FOR the past 12 years, Gilbert ‘Jun’ Reyes has been living a quiet life away from basketball in the United States.
But to this day, Reyes said the time he led Ateneo over La Salle in the first UAAP men's basketball finals involving the two rival schools holds a special place in his heart.
As La Salle and Ateneo prepare for Game Two of the Season 79 championship series, Reyes looked back with fondness at the time the two arch-enemies met in a UAAP finals 28 years ago after bolting the NCAA one after the other.
The crafty 5-7 guard was the acknowledged leader of that powerhouse Blue Eagles side that also included future pros Eric Reyes, Alex Araneta, and Olsen Racela as well as Danny Francisco, a skilled center whose career was cut short by a heart ailment.
La Salle's 1988 side was similarly stacked with talent like Dindo Pumaren, Joey Santamaria, Rafa Dinglasan, Gee Abanilla and Dickie Bachmann.
But the biggest star in that finals was Reyes, who scored 16 points in leading the Blue Eagles to a second straight UAAP championship with a 76-70, victory over La Salle.
That it was La Salle that Ateneo beat in that 1988 finals made it 'extra special,' admitted Reyes.
“Playing La Salle is always special. Playing La Salle in the finals makes it extra special,” said Reyes in a brief online interview with SPIN.ph.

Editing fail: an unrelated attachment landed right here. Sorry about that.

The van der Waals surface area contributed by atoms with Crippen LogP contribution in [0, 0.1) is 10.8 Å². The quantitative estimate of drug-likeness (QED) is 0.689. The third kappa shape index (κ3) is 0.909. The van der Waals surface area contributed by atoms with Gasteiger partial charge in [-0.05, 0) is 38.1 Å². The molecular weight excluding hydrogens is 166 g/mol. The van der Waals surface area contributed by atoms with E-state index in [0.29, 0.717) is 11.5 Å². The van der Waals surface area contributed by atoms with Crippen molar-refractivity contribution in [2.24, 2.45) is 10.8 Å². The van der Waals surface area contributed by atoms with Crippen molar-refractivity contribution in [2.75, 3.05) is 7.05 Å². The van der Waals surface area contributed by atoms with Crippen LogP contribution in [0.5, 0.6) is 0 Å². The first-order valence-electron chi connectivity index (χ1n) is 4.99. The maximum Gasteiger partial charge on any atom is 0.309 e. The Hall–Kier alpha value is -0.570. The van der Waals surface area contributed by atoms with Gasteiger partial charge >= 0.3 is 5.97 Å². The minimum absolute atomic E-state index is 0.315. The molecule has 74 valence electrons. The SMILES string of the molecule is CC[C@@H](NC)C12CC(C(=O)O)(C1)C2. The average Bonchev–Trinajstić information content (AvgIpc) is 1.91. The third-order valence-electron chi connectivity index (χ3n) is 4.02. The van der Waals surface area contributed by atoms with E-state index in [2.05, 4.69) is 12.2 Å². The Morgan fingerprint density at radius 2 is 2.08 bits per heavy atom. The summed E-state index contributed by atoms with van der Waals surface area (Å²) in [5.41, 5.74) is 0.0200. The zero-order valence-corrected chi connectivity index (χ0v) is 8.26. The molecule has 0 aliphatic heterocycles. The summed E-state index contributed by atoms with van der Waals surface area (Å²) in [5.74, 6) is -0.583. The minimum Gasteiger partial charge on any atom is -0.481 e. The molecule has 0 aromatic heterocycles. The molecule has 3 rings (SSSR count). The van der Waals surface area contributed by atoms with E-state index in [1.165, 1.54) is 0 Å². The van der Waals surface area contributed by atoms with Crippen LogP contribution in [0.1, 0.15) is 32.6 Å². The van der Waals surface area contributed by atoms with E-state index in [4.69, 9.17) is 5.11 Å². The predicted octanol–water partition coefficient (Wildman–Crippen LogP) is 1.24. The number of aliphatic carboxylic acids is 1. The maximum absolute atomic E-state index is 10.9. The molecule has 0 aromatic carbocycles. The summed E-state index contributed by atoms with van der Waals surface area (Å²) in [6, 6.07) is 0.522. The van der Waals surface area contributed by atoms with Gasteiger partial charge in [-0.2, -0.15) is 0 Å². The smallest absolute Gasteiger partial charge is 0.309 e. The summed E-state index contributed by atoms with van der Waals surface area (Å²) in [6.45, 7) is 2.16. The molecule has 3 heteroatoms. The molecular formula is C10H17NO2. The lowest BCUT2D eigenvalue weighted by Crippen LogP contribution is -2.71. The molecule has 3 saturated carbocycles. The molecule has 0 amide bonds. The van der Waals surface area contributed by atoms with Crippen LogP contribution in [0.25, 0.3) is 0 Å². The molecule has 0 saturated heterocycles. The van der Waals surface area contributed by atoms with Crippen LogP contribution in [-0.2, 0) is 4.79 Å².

Reyes played in an era where games aren't always on television and are played in smaller arenas. In fact, the 1988 classic was held at the Rizal Memorial Coliseum, which is unthinkable these days when college basketball's biggest rivalry has turned into a commercial and box-office giant.
It’s not only the venues that have changed.
The former King Eagle feels the players have a lot more passion for the game and fervor for their schools back when the college game was not as 'commercialized' as it is now.
“I believe players before were more passionate and die-hard. Most of our players came from the same high school and grade school. So talagang loyal and true blue Ateneans," he said.
“Ngayon, parang dominated ng mga imports and puro recruited from other schools and provinces. (There is) no real loyalty to the schools,” said Reyes, brother of current Gilas head mentor Chot as well as coaches Billy and Mike.
After his stint with Ateneo that spanned for five years and ended in 1989, Reyes went on to play in the PBA after he was picked third overall by Pepsi in the 1990 draft. His PBA career lasted until 2002, studded by a grand slam and numerous championships with Alaska where he was a back-up to Johnny Abarrientos at point guard.
After his retirement, Reyes migrated to the US where he is currently a medical coder in Orange County, California. He has been abroad for more than a decade but comes home to the Philippines every two years.
Reyes has no immediate plan to return to the country, and isn't too keen to follow in the footsteps of his three brothers, who are all in the coaching field.
But never say never, he was quick to add.
“Maybe, if the price is right,” said Reyes with a laugh.